But I won’t be able to write a single word while I listen.

When I listen to great music, I very often get ideas.  Sometimes I even think I get great ideas.  But I can never write them down until there is silence, punctuated only by a cat eating in triplets.

Back to Exercising

I’ve let the ball drop on my one-exercise-per-day goal that I set a few months ago. I’d decided I was going to do a different writing exercise every day, and when I hit on something worth keeping, I’d work that up to something presentable, but keep doing the exercises. The point though, was to keep the brain active and challenged. It’s easy to get stuck on one project, or to find yourself writing the same story over and over again. And I know so many people that produce so much work. I’d love to be one of those people. But it takes a lot of dedication and hard work.

So today I got back into it, and mean to stick with it. It’s about routine, I think. When I get up early and write, I do well. When I push it to the end of the day, what I produce is a half-arsed nothing.

Today’s exercise was one I’d done before, but hadn’t known where it came from. I did the exercise originally in a creative non-fiction unit at school, but it was well worth repeating. The exercise was from Now Write! Non-Fiction. It involved writing down every detail I knew (without looking) about my writing space, and then boiling that down to the salient details. I was amazed by how many tiny details I knew about the space without looking, but when I did look I was surprised by the size of some of the things I’d missed: the heater. The light hanging from the ceiling, and the water damage in one corner. The fact that the mantle is coming away from the wall some. I missed these things, but I remembered some tiny tiny details, like what notes were on my pinboard, and what was in my box of stationery.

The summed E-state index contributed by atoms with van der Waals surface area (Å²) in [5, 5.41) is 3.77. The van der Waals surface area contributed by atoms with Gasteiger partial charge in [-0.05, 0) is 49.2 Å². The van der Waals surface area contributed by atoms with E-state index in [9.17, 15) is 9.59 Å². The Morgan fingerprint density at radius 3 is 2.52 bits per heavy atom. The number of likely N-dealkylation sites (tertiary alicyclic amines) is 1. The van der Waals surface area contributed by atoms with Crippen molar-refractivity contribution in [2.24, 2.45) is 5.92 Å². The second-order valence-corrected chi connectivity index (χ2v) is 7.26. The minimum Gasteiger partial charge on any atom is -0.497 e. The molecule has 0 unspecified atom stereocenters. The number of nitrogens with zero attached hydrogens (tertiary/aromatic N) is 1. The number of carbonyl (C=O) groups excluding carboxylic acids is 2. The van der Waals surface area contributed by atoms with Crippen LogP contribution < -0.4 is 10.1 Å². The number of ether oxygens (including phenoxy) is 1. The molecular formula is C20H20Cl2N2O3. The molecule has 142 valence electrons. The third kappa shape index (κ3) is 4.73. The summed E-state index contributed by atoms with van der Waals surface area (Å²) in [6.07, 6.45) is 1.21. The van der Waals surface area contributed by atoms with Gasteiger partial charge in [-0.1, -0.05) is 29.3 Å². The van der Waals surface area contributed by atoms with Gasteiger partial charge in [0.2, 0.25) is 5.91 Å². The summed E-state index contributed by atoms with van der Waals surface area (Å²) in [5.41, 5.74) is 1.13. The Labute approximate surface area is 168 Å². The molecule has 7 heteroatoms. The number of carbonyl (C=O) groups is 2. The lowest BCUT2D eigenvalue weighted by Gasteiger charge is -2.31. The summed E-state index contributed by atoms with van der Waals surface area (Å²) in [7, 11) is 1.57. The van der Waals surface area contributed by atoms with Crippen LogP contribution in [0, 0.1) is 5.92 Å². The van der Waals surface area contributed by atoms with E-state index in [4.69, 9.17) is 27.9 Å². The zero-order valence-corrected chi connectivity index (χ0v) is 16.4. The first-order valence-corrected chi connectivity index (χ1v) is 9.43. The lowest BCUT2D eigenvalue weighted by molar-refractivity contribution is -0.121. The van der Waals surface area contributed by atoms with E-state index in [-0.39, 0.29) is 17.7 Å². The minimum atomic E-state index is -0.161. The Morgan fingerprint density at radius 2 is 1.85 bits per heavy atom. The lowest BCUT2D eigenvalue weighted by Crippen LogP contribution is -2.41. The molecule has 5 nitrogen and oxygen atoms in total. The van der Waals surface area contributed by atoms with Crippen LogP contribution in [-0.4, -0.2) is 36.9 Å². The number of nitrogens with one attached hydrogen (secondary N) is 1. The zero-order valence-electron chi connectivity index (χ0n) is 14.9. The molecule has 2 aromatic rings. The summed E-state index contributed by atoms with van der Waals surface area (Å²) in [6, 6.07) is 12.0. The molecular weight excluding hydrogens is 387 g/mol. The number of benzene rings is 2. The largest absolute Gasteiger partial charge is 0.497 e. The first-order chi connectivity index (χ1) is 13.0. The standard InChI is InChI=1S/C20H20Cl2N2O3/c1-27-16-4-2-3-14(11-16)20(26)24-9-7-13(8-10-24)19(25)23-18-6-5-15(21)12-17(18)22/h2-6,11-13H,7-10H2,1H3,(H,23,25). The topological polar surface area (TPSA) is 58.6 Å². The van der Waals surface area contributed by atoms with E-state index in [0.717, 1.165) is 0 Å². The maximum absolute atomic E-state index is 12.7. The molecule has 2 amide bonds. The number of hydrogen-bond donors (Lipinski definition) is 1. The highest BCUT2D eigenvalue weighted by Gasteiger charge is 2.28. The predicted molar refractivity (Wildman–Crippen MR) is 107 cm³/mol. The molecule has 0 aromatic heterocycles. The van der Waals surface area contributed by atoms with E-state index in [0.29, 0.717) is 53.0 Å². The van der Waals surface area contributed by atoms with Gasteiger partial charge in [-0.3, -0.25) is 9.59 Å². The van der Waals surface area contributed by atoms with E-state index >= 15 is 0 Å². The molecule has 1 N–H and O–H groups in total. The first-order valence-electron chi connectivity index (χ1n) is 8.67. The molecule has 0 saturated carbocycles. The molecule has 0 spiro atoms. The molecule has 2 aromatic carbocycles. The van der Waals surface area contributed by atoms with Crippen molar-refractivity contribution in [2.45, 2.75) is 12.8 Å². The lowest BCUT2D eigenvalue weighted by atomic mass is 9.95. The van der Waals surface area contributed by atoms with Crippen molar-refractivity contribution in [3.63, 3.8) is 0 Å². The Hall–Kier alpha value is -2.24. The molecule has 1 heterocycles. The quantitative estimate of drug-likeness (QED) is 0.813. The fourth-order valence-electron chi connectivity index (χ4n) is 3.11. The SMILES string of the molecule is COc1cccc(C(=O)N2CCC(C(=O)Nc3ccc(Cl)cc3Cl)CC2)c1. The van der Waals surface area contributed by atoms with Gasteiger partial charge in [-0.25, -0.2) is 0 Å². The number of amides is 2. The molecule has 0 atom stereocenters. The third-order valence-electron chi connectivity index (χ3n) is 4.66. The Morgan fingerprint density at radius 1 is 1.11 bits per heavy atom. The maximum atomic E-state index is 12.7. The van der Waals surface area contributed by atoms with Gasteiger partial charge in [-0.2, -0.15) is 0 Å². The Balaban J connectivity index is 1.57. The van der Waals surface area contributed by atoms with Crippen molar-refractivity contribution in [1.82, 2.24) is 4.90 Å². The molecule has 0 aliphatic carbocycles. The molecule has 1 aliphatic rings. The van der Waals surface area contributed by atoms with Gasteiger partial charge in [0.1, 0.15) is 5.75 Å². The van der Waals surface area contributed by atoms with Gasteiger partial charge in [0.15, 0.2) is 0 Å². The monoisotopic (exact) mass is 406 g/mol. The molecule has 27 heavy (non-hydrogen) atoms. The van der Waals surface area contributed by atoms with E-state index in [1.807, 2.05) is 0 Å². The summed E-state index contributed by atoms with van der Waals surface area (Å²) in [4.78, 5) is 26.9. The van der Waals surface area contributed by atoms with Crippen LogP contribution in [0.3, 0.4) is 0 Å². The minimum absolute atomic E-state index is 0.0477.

The salient, tangible and telling details I kept about my writing space:
– The heater’s missing a caster, and is propped up by a thick book so that the heat doesn’t direct at the floor and set all my words on fire.
– There’s a Chinese charm hanging above the door (which we call Narnia) between our house and the shop we share the building with. This door is part of my study. My partner hung the charm there when we moved in, but won’t tell me what it means.
–  Notebooks spanning about eleven years have their own pigeon-hole in my bookshelf, and another for writing books and dictionaries. The rest is fiction, A-Mo, and on the mantle is Mo-Z. There are still books which don’t have a space. Non-fiction is on a steel shelf, $17 from Ikea, the kind you’d find in a garage. I love my books the way chumps love their cars.
– Unused notebooks, waiting.
– WRITERS ARE MADE, NOT BORN is hanging above my desk.

I worked these details up into a scene, and put some action in there.

I’m sharing this exercise because I found it useful. I realised that I sometimes miss some really, really prominent details, and that some details can say a lot about someone.

What does your writing space say about you?

in this light, at this moment – Rafael S.W

Today’s is a guest-post from a good friend, Rafael S.W. When I talk about those people that support me with my writing, Raf’s one of those I’m referring to.